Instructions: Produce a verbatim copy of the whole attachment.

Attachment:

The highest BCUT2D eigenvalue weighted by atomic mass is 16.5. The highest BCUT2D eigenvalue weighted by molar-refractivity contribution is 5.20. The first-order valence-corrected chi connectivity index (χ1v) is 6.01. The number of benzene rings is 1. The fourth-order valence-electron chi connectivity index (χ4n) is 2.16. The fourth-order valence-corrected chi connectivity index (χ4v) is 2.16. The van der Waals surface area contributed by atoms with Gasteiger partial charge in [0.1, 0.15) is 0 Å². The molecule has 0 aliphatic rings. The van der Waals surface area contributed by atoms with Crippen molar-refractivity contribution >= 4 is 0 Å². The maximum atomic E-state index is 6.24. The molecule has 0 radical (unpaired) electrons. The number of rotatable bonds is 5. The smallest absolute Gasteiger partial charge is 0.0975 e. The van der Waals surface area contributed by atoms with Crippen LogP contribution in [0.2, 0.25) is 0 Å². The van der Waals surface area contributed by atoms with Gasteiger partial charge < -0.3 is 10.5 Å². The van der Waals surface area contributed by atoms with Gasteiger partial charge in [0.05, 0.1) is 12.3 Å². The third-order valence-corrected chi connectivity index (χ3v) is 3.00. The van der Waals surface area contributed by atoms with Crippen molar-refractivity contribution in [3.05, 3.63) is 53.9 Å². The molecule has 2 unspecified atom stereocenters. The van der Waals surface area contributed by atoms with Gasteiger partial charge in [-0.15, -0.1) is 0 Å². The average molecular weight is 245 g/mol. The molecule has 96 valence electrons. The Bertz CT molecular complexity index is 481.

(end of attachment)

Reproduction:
The highest BCUT2D eigenvalue weighted by atomic mass is 16.5. The highest BCUT2D eigenvalue weighted by molar-refractivity contribution is 5.20. The first-order valence-corrected chi connectivity index (χ1v) is 6.01. The number of benzene rings is 1. The fourth-order valence-electron chi connectivity index (χ4n) is 2.16. The fourth-order valence-corrected chi connectivity index (χ4v) is 2.16. The van der Waals surface area contributed by atoms with Gasteiger partial charge in [0.1, 0.15) is 0 Å². The molecule has 0 aliphatic rings. The van der Waals surface area contributed by atoms with Crippen molar-refractivity contribution >= 4 is 0 Å². The maximum atomic E-state index is 6.24. The molecule has 0 radical (unpaired) electrons. The number of rotatable bonds is 5. The smallest absolute Gasteiger partial charge is 0.0975 e. The van der Waals surface area contributed by atoms with Crippen LogP contribution in [0.2, 0.25) is 0 Å². The van der Waals surface area contributed by atoms with Gasteiger partial charge < -0.3 is 10.5 Å². The van der Waals surface area contributed by atoms with Gasteiger partial charge in [0.05, 0.1) is 12.3 Å². The third-order valence-corrected chi connectivity index (χ3v) is 3.00. The van der Waals surface area contributed by atoms with Crippen molar-refractivity contribution in [3.05, 3.63) is 53.9 Å². The molecule has 2 unspecified atom stereocenters. The van der Waals surface area contributed by atoms with Gasteiger partial charge in [-0.15, -0.1) is 0 Å². The average molecular weight is 245 g/mol. The molecule has 96 valence electrons. The Bertz CT molecular complexity index is 481.